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Kerrick Jackson To Lead New MLB Draft Summer League, Start Diversity Foundation



Major League Baseball and Prep Baseball Report will announce on Monday the creation of the MLB Draft League, a new collegiate summer league designed to showcase draft-eligible players who, for any number of reasons, were under-scouted during the spring.

PBR is operating the league, which is composed of six teams that previously were a part of the short-season New York-Penn League. Kerrick Jackson will guide the new venture as league president after three seasons as head coach at Southern. Jackson has an extensive baseball resume, leaving him uniquely qualified to lead the league. He previously has been an area scout for the Nationals, an agent with Boras Corporation, a recruiting coordinator for Missouri and Nicholls State, and a summer ball coach in the Cape Cod League, MINK League and New England Collegiate League.

Jackson was not looking to leave Southern after rejuvenating the program. He led the Jaguars to a regionals appearance in 2019, their first since 2009. But in addition to serving as Southern’s coach, Jackson is also the chairman of the American Baseball Coaches Association’s Diversity Committee, which is working to improve the diversity of the playing and coaching ranks in amateur baseball. But in addition to hiring Jackson to run the MLB Draft League, PBR is also funding a foundation to carry on that work.

The combination of the job and PBR’s commitment to the diversity issues convinced Jackson to take the job. He said it is important to him to have a purpose in his job.

“Being here at Southern, I had plenty of purpose, elevating the profile of HBCU baseball, giving players a chance and giving coaches a chance,” Jackson said. “(Being league president) wasn’t enough for me. It was them being able to add that other piece to it and then being in charge of this league, giving kids a draft opportunity and being able to get some more minority kids in that mix.”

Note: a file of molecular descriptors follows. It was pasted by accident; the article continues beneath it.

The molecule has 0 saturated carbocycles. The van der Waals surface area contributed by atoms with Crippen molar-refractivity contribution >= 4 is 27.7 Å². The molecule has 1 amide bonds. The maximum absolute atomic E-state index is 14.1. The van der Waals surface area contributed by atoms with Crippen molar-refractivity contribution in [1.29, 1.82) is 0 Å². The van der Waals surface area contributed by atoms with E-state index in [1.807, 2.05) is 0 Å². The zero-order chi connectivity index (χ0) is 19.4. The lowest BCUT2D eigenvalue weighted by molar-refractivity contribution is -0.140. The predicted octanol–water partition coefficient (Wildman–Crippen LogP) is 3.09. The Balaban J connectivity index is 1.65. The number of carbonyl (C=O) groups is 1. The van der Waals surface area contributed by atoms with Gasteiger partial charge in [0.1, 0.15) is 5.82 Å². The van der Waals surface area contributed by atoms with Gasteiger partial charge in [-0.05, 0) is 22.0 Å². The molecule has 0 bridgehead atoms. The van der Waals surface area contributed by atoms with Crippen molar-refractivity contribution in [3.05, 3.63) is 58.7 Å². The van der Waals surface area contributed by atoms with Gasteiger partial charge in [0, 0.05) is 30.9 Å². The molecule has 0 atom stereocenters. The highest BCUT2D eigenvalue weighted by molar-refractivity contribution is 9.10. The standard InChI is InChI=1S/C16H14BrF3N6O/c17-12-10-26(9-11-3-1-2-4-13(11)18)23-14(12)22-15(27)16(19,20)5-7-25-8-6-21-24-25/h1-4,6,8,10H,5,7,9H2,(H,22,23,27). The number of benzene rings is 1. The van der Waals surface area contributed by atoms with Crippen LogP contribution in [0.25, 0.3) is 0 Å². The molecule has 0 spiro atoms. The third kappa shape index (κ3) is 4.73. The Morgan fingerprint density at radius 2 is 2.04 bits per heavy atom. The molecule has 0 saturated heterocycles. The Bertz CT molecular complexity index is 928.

Jackson is excited by the idea of being able to devote more time and energy to the diversity initiatives. While the ABCA Diversity Committee has made important strides, including the development of the Frank Robinson Baseball Coaches Association to provide further professional development and act as a clearinghouse for qualified minority candidates for available jobs, it is somewhat limited because its leaders all also have full-time jobs as coaches and must focus much of their energy on their own teams.

Now, Jackson can devote more of his focus to the foundation’s work.

“The idea of being able to take those initiatives we started with ABCA, one being the youth level and growth of minority players, especially black kids, and to provide better coaching, better pathways to go about process of recruiting and everything, and the other being to provide more opportunities for coaches,” Jackson said, “Being able to get going on the foundation and have the dedicated time and energy it takes to happen is exciting.”

Southern is one of the SWAC’s favorites for the 2021 season and the next coach will carry on Jackson’s mission to return Southern to the pinnacle of HBCU baseball and beyond. Chris Crenshaw, Southern's recruiting coordinator, was named the interim coach. Crenshaw played at Southern and has been Jackson's assistant for two years, following a five-year stint as Jackson State recruiting coordinator.